This examination of the role of Korean film as a cultural text of Koreans in both the North and South focuses on the conflicting self-identities of a people still strongly committed to their common cultural traditions despite political division. This study defines the significance of filmmaking and film viewing in Korean society. It covers the introduction of motion pictures in 1903, Korean cinema during the Japanese colonial period (1910-45) and the development of North and South Korean cinema up to the 1990s. It introduces the works of Korea's major directors, and analyzes the Korean film industry in terms of film production, distribution and reception. Based on this historical analysis, the study investigates ideological constructs in 17 films, eight from North Korea and nine from South Korea.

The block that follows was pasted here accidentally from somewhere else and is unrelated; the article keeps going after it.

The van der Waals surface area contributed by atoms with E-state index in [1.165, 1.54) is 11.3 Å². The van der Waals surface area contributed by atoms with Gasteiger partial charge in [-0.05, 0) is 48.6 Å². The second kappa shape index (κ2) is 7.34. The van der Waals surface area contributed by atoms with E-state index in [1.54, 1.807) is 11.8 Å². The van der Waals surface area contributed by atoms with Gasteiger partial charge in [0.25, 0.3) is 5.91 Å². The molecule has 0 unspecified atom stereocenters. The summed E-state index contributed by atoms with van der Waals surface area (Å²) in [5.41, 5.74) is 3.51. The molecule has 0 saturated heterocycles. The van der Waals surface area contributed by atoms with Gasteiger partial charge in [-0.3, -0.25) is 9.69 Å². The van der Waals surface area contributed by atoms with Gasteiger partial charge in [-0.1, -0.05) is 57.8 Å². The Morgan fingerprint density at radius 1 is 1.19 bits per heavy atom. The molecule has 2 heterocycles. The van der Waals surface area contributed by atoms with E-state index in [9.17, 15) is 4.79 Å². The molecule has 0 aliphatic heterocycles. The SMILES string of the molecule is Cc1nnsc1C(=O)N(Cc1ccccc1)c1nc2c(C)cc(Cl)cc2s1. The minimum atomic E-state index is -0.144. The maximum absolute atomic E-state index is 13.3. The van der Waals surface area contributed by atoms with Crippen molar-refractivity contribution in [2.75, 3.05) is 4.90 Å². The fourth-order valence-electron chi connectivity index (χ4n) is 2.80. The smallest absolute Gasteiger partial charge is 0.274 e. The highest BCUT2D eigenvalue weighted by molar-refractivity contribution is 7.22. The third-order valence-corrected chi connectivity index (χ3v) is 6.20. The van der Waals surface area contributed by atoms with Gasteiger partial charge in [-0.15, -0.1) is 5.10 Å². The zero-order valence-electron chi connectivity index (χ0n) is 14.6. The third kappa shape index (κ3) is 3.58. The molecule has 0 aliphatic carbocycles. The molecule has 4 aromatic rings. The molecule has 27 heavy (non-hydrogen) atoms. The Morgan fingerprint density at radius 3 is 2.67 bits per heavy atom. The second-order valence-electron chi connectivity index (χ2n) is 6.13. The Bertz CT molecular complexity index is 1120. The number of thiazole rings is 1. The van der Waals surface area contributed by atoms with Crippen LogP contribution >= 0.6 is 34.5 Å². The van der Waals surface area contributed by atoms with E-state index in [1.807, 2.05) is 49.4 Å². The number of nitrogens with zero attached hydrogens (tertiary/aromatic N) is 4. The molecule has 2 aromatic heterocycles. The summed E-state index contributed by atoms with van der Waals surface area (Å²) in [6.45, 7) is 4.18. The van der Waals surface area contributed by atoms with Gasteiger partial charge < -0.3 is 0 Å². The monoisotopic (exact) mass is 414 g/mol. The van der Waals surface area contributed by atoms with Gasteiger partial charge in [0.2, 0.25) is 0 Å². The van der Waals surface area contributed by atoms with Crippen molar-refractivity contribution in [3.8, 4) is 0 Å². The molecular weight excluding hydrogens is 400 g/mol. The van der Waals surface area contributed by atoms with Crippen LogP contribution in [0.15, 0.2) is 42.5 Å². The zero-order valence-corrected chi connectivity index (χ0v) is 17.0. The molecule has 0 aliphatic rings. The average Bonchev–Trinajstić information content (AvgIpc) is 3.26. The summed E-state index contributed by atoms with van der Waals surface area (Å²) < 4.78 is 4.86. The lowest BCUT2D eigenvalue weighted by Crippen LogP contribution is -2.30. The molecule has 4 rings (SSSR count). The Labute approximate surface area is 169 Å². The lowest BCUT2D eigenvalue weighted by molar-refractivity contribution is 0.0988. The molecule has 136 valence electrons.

Hyangjin Lee is a Senior Teaching Fellow in the School of East Asian Studies at the University of Sheffield